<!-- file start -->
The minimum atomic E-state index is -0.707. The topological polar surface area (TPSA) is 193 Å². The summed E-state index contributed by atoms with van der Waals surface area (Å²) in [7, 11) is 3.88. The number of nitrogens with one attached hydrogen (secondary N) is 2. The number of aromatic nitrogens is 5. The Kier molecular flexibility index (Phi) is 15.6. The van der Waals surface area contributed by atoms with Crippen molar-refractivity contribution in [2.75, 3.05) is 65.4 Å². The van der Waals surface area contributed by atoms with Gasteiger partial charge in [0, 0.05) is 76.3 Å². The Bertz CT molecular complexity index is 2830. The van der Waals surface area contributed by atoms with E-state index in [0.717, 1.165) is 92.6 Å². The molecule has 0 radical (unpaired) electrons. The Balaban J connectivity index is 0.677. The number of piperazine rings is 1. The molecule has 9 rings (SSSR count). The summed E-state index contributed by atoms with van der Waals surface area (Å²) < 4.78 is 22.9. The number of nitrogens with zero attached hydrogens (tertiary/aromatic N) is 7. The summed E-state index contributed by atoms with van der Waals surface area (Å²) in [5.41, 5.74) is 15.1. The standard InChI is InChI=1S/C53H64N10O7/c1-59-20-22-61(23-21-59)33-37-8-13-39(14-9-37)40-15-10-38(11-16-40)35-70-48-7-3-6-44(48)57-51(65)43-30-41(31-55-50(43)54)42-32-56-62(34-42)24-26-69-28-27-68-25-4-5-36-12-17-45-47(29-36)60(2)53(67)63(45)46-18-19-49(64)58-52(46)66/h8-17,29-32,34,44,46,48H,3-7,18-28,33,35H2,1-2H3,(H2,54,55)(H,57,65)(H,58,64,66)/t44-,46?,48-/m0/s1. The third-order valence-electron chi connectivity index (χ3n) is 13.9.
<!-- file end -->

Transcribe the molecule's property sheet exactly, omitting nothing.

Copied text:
The minimum atomic E-state index is -0.707. The topological polar surface area (TPSA) is 193 Å². The summed E-state index contributed by atoms with van der Waals surface area (Å²) in [7, 11) is 3.88. The number of nitrogens with one attached hydrogen (secondary N) is 2. The number of aromatic nitrogens is 5. The Kier molecular flexibility index (Phi) is 15.6. The van der Waals surface area contributed by atoms with Crippen molar-refractivity contribution in [2.75, 3.05) is 65.4 Å². The van der Waals surface area contributed by atoms with Gasteiger partial charge in [0, 0.05) is 76.3 Å². The Bertz CT molecular complexity index is 2830. The van der Waals surface area contributed by atoms with E-state index in [0.717, 1.165) is 92.6 Å². The molecule has 0 radical (unpaired) electrons. The Balaban J connectivity index is 0.677. The number of piperazine rings is 1. The molecule has 9 rings (SSSR count). The summed E-state index contributed by atoms with van der Waals surface area (Å²) < 4.78 is 22.9. The number of nitrogens with zero attached hydrogens (tertiary/aromatic N) is 7. The summed E-state index contributed by atoms with van der Waals surface area (Å²) in [5.41, 5.74) is 15.1. The standard InChI is InChI=1S/C53H64N10O7/c1-59-20-22-61(23-21-59)33-37-8-13-39(14-9-37)40-15-10-38(11-16-40)35-70-48-7-3-6-44(48)57-51(65)43-30-41(31-55-50(43)54)42-32-56-62(34-42)24-26-69-28-27-68-25-4-5-36-12-17-45-47(29-36)60(2)53(67)63(45)46-18-19-49(64)58-52(46)66/h8-17,29-32,34,44,46,48H,3-7,18-28,33,35H2,1-2H3,(H2,54,55)(H,57,65)(H,58,64,66)/t44-,46?,48-/m0/s1. The third-order valence-electron chi connectivity index (χ3n) is 13.9.